In 1986, cellular biochemist Kazumitsu Ueda, currently at Kyoto University’s Institute for Integrated Cell-Material Sciences (iCeMS), Japan, discovered that a protein called ABCB1 could transport multiple chemotherapeutics out of some cancer cells, making them resistant to treatment. How it did this has remained a mystery for the past 35 years. Now, his team has published a review in the journal FEBS Letters, summarizing what they have learned following years of research on this and other ATP-binding cassette (ABC) transporter proteins.
ABC transporter proteins are very similar across species and have various transportation roles: importing nutrients into cells, exporting toxic compounds outside them, and regulating lipid concentrations within cell membranes.
ABCB1 is one of these proteins, and is responsible for exporting toxic compounds out of the cell in vital organs such as the brain, testes, and placenta. Sometimes, though, it can also export chemotherapeutic drugs from cancer cells, making them resistant to treatment. The protein lies across the cell membrane, with one end reaching into the cell and the other poking out into the surrounding space. Even though scientists have known its roles and structure for years, exactly how it functions has been unclear.
Ueda and his team crystalized the ABCB1 protein before and after it exported a compound. They then conducted X-ray tests to determine the differences between the two structures. They also conducted analyses using ABCB1 fused with fluorescent proteins to monitor the conformational changes during transport.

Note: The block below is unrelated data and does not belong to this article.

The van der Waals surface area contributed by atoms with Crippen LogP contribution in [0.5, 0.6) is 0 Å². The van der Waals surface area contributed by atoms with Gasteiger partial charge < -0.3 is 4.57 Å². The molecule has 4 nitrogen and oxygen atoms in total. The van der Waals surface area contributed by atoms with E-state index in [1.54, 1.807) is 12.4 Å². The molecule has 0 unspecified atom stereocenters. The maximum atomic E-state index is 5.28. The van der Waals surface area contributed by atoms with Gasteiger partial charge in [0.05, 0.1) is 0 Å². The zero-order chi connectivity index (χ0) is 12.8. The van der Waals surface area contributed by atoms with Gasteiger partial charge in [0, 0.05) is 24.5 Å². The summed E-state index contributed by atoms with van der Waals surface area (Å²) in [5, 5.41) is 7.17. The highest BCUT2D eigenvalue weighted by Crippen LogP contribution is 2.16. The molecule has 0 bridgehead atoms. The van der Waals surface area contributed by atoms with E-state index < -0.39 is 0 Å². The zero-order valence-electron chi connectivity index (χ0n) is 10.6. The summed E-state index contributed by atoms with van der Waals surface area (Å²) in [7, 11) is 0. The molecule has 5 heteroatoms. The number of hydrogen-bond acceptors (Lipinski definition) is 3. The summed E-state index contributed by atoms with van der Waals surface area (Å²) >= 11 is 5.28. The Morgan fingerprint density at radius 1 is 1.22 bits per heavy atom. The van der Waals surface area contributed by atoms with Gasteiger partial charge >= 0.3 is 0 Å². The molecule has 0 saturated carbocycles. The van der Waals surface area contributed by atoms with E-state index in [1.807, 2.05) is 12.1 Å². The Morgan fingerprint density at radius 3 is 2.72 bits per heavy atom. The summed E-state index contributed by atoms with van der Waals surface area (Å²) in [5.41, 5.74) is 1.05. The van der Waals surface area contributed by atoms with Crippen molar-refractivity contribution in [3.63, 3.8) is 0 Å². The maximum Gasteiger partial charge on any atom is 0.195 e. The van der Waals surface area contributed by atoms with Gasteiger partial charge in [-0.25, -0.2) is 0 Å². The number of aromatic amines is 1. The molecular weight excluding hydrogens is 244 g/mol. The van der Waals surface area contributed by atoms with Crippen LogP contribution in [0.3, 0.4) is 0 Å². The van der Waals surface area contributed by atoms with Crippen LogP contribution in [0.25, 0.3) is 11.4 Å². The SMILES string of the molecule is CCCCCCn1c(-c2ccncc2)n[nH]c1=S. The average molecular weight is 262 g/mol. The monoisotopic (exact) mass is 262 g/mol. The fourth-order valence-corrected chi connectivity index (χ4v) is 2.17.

They found that compounds destined for export access ABCB1’s cavity through a gate in the part of the protein lying inside of the cell membrane. The compound rests at the top of the cavity, where it attaches to molecules, triggering a structural change in the protein. This change requires energy, which is derived from the energy-carrying molecule adenosine triphosphate (ATP). When magnesium ions bind to ATP, the part of ABCB1 inside the cell packs tightly in on itself and tilts, causing its cavity to shrink and then close. This opens the protein’s exit gate. ATP is also involved in making ABCB1 progressively rigid from its bottom to its top, leading to a twist and squeeze motion that expels the compound into the extracellular space.
“This mechanism is distinct from those of other transporter proteins,” says Ueda. “We expect our work will facilitate the study of other ABC proteins, such as those involved in cholesterol homeostasis.”